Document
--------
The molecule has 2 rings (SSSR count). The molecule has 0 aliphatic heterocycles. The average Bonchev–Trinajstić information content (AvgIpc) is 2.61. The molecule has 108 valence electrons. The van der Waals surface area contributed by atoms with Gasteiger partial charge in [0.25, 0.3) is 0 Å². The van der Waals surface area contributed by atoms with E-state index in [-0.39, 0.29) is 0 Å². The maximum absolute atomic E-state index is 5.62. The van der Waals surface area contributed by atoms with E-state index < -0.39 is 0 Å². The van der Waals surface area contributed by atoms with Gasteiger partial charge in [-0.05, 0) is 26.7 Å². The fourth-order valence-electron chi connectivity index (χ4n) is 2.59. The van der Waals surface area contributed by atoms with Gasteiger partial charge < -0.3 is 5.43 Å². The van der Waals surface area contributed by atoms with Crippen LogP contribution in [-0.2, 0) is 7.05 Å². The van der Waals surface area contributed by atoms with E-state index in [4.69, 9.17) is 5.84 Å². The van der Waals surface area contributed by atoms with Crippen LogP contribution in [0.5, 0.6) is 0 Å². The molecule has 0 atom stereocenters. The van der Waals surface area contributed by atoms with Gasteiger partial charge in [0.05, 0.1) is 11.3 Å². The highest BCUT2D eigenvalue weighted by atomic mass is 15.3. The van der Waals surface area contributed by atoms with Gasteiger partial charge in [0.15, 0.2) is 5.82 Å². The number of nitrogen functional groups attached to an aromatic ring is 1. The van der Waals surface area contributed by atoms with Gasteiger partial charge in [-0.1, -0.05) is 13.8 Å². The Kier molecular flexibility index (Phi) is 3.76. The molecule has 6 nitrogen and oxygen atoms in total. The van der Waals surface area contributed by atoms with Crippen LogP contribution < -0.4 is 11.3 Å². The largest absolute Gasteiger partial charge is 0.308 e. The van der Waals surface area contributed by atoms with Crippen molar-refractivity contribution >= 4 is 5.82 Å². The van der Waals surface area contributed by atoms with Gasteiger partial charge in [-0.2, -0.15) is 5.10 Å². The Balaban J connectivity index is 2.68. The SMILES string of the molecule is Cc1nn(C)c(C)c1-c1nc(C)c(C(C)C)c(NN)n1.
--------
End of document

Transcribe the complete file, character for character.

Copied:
The molecule has 2 rings (SSSR count). The molecule has 0 aliphatic heterocycles. The average Bonchev–Trinajstić information content (AvgIpc) is 2.61. The molecule has 108 valence electrons. The van der Waals surface area contributed by atoms with Gasteiger partial charge in [0.25, 0.3) is 0 Å². The van der Waals surface area contributed by atoms with E-state index in [-0.39, 0.29) is 0 Å². The maximum absolute atomic E-state index is 5.62. The van der Waals surface area contributed by atoms with E-state index < -0.39 is 0 Å². The van der Waals surface area contributed by atoms with Gasteiger partial charge in [-0.05, 0) is 26.7 Å². The fourth-order valence-electron chi connectivity index (χ4n) is 2.59. The van der Waals surface area contributed by atoms with Gasteiger partial charge < -0.3 is 5.43 Å². The van der Waals surface area contributed by atoms with Crippen LogP contribution in [-0.2, 0) is 7.05 Å². The van der Waals surface area contributed by atoms with E-state index in [4.69, 9.17) is 5.84 Å². The van der Waals surface area contributed by atoms with Crippen LogP contribution in [0.5, 0.6) is 0 Å². The molecule has 0 atom stereocenters. The van der Waals surface area contributed by atoms with Gasteiger partial charge in [0.05, 0.1) is 11.3 Å². The highest BCUT2D eigenvalue weighted by atomic mass is 15.3. The van der Waals surface area contributed by atoms with Gasteiger partial charge in [0.15, 0.2) is 5.82 Å². The number of nitrogen functional groups attached to an aromatic ring is 1. The van der Waals surface area contributed by atoms with Gasteiger partial charge in [-0.1, -0.05) is 13.8 Å². The Kier molecular flexibility index (Phi) is 3.76. The molecule has 6 nitrogen and oxygen atoms in total. The van der Waals surface area contributed by atoms with Crippen LogP contribution < -0.4 is 11.3 Å². The largest absolute Gasteiger partial charge is 0.308 e. The van der Waals surface area contributed by atoms with Crippen molar-refractivity contribution >= 4 is 5.82 Å². The van der Waals surface area contributed by atoms with Gasteiger partial charge in [-0.2, -0.15) is 5.10 Å². The Balaban J connectivity index is 2.68. The SMILES string of the molecule is Cc1nn(C)c(C)c1-c1nc(C)c(C(C)C)c(NN)n1.